Truck drivers earn their living by making deliveries, but they are usually not paid for the number of deliveries or completing the overall task. Instead, they are paid based on the number of miles they cover. The typical pay rate runs from 27 cents to 40 cents for each mile.
This is great for trucking companies. If a shipment gets delayed in traffic, they don’t have to pay for an hour that the driver spends in a traffic jam. That’s less than ideal for the driver, though, and it can cause some serious risks on the road.
Will drivers rush to make more money?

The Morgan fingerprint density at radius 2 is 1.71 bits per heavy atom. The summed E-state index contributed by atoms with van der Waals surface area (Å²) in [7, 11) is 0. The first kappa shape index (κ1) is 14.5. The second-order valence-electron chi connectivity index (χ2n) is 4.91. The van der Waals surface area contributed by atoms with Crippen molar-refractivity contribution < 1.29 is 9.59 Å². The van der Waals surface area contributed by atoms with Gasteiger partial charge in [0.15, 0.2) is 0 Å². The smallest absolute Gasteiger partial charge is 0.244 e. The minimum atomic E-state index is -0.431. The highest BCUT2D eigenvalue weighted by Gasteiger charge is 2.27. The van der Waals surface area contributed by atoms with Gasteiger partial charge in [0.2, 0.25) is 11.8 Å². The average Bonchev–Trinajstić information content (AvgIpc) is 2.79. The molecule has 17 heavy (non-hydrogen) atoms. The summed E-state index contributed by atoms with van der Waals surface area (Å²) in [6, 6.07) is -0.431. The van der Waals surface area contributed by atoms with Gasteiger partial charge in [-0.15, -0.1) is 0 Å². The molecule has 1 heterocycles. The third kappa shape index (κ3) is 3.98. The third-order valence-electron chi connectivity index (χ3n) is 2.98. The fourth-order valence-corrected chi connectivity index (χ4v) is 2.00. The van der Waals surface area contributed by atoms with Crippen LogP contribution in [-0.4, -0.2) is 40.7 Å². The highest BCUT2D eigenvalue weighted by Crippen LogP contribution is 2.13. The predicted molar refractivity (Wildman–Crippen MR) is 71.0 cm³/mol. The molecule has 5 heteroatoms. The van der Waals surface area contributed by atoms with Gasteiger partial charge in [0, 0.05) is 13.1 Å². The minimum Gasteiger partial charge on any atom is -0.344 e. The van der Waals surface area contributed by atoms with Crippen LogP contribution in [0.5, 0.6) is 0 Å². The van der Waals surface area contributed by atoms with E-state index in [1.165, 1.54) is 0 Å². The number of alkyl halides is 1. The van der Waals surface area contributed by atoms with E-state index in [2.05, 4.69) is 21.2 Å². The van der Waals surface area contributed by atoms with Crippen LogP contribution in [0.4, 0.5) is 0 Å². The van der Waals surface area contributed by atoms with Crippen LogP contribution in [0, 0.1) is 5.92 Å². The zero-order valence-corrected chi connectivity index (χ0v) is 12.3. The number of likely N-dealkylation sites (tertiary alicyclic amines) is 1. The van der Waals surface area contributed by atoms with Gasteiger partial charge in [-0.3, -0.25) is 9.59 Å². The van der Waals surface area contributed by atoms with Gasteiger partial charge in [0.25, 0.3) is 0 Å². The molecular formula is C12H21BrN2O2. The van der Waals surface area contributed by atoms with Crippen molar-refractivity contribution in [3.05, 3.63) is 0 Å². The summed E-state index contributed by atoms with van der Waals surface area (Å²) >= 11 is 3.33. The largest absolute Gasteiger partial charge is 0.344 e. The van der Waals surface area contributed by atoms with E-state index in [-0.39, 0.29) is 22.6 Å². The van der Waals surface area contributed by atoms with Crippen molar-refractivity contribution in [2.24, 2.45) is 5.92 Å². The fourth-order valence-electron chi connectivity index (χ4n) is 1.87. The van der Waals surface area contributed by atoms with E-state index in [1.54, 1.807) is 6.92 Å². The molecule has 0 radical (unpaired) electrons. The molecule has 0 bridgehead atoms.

The problem is that the pay rate is tied directly to the driver’s production, so they can earn more simply by covering more miles. This could influence a driver to break the speed limit. If they’re driving through a residential area with a 25-mile-per-hour limit, they clearly want to get back to the interstate so they can drive 65. They may be more willing to speed through that residential zone, endangering other drivers, pedestrians, children and cyclists.
Additionally, drivers may decide to earn more by driving for more hours than they can legally do. They can cause fatigued driving, which also leads to accidents. Drivers have regulations they’re supposed to follow, but they may be tempted to lie to get around them and make more money.
Have you been injured?
If you have been seriously injured in an accident with a truck driver, you must understand all of the legal options you have to seek compensation.